There are browser based alternatives to almost every traditional piece of software you frequently use, whether it’s for word processing, image editing, listening to music, screen sharing, storing files and folders, or even making to-do lists. Here, we bring you 20 indispensable web apps, which once you’ve tried, you’ll never want to live without again. Most of the apps explored below are free, so there’s nothing stopping you from giving them a go.Read more...
In this post we present a new speedy way of writing HTML code using CSS-like selector syntax — a handy set of tools for high-speed HTML and CSS coding. It was developed by our author Sergey Chikuyonok and released for Smashing Magazine and its readers.
How much time do you spend writing HTML code: all of those tags, attributes, quotes, braces, etc. You have it easier if your editor of choice has code-completion capabilities, but you still do a lot of typing.
What would you do if you were suddenly stranded on a desert island in the middle of nowhere, with only a USB drive, a dial-up internet connection, and a barebones computer with no software outside the operating system installed? Of course, you'd use the internet connection to call for help first, but what about after that? How would you keep your design business going?
Okay, maybe a scenario that's a bit more likely would work better. What if your computer crashed, wiping out all of your data and programs, and you have a deadline in two days? Or maybe you want to be able to pick up and leave at a moment's notice without taking anything more than a change of clothes and a USB drive. If you have the apps below, neither of those scenarios would be much of a problem.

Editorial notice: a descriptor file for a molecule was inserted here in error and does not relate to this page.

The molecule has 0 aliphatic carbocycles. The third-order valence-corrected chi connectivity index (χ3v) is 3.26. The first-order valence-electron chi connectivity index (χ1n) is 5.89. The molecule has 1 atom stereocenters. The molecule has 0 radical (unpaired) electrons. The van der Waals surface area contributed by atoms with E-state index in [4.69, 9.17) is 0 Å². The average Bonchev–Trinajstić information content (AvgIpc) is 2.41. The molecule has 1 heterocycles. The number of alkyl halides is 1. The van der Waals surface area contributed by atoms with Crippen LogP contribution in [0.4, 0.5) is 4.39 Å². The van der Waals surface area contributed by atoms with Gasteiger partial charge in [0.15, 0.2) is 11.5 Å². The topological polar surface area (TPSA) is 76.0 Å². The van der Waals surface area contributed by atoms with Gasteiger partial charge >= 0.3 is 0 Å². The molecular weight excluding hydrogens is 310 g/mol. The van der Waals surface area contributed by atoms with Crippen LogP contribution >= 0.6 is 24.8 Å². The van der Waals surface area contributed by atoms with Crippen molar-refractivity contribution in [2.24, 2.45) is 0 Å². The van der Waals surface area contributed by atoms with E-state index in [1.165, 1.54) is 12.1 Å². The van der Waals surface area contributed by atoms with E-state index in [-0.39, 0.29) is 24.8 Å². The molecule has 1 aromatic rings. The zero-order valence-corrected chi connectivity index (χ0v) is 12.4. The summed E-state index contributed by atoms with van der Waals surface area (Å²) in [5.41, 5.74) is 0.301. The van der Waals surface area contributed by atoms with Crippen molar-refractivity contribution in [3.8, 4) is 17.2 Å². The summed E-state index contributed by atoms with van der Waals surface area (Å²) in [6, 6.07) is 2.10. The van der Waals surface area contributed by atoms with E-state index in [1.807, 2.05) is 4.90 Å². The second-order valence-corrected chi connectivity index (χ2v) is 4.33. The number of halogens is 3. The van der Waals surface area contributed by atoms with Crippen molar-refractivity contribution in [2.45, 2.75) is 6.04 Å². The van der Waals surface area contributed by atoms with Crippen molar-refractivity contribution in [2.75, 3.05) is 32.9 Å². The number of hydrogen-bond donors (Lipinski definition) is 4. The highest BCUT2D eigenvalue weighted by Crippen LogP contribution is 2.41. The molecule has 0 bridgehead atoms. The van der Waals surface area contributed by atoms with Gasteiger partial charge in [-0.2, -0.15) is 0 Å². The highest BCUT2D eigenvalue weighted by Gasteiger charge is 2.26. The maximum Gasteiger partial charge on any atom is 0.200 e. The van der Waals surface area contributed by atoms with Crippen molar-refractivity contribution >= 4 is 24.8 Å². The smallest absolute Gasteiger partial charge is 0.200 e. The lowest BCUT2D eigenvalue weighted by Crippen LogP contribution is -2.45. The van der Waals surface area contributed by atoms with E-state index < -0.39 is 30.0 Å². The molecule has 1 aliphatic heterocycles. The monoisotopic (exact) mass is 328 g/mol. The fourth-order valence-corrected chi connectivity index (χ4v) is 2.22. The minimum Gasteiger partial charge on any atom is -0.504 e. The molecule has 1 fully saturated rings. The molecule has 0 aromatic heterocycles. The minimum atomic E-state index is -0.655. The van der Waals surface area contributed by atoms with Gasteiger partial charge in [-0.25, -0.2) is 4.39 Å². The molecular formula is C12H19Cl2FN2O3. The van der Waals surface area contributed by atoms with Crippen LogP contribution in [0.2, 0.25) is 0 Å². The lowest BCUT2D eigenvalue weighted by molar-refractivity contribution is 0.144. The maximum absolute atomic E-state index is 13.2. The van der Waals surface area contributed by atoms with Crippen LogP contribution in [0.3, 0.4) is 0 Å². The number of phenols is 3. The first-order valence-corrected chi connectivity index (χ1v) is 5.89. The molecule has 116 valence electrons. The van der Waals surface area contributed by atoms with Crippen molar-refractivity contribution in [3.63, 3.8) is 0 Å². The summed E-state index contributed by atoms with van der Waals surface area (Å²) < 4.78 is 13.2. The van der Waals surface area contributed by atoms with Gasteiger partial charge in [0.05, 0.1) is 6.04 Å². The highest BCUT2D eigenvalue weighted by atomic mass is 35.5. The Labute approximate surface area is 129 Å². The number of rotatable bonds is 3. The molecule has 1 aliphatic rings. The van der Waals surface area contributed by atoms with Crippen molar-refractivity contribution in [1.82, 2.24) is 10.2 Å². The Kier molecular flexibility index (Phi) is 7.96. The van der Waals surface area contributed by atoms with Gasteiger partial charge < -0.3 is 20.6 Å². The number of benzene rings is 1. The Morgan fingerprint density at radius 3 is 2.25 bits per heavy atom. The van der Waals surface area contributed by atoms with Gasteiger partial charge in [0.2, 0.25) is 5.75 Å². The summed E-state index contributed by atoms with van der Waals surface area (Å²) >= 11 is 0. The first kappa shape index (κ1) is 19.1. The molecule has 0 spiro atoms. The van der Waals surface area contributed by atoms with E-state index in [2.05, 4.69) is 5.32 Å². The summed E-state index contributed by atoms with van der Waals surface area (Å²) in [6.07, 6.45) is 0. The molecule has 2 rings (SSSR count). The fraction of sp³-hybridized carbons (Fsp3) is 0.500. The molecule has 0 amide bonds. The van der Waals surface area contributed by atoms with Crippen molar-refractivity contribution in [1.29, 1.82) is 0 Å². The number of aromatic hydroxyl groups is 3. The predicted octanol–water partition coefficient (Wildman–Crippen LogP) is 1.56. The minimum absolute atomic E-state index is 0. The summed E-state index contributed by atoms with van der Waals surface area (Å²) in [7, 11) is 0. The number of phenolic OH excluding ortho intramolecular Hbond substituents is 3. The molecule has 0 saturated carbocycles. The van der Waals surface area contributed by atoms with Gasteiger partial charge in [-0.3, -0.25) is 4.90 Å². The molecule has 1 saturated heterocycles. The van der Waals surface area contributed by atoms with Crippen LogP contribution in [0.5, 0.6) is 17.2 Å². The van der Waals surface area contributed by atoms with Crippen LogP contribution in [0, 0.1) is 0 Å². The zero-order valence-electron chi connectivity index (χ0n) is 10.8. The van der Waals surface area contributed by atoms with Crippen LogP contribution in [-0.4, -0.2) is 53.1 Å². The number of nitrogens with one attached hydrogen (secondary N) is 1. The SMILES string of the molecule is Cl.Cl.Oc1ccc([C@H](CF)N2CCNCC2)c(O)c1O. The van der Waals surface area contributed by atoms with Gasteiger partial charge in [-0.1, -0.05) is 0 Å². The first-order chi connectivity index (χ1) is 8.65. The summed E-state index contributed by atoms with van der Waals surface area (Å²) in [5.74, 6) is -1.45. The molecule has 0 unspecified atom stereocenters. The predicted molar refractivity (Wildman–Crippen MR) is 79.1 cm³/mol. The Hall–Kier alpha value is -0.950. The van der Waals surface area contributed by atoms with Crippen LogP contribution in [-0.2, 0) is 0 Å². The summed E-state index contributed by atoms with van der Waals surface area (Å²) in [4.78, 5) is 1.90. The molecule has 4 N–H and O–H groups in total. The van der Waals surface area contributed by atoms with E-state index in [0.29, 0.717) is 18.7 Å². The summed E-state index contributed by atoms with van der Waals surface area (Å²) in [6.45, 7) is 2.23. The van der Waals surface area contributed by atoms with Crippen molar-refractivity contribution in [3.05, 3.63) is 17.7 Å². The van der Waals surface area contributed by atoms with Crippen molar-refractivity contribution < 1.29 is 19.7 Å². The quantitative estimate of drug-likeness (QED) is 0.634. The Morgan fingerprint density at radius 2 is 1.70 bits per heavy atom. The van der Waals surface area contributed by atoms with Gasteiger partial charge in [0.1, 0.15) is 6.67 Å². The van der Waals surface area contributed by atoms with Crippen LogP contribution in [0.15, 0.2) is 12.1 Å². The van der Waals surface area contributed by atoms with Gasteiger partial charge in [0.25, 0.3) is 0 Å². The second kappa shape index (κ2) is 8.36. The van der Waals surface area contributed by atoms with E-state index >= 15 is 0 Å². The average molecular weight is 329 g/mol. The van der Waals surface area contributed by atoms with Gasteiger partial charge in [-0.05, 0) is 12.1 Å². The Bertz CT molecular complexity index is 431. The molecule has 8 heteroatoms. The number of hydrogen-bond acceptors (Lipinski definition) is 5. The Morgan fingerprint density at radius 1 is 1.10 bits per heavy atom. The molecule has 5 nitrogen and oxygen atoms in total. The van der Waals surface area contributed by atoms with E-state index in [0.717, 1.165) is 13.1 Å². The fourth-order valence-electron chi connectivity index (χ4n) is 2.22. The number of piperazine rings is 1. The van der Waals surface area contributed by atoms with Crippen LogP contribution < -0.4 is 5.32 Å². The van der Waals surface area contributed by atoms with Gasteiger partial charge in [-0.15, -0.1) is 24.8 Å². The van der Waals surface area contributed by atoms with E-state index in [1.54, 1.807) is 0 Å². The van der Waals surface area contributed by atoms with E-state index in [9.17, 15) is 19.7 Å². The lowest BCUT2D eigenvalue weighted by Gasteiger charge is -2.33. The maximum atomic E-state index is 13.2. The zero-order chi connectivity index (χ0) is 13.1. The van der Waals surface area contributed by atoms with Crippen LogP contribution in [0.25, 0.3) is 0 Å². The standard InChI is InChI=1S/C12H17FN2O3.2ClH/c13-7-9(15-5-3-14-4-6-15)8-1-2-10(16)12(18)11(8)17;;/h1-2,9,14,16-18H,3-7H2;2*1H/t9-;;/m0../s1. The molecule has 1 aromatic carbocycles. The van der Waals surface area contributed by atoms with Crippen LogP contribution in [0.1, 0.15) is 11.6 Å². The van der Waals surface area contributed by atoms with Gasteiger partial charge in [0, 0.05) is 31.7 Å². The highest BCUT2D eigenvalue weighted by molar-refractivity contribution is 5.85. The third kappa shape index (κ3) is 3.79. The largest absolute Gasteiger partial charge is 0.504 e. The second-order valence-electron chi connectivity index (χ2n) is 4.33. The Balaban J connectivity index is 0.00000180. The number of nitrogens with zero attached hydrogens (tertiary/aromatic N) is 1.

The apps on this list can help you with everything from coding to graphics to running your business and managing your projects, all from a single USB drive. And while USB drives are getting bigger all the time (last I checked a 64GB one wasn't too badly priced, and that's 4GB more storage than my current MacBook has), you still need special programs in most instances to have true portability. The apps below are just that: truly portable and small enough to fit on a USB drive (often a very small USB drive).Read more...
Data visualizations and infographics can make complex datasets easier to understand and comprehend. By creating a graphical represenatation of data and statistics, complicated concepts and information can make more sense in less time. Many visualizations focus on representing a specific set of data or statistical information. Others focus on less-concrete topics, providing a visual representation of abstract concepts. Generally speaking, the first type appear more like graphs or charts and the latter are often more creative and imaginative.
But visualizations and infographics can be used poorly, too. Putting in too much information (or not enough), using improper formats for the information provided, and other failures are common. Below are more than 25 useful resources for infographics and data visualization. Most are galleries of effective graphics though some also provide how-to information for information designers.
Also consider our previous articles: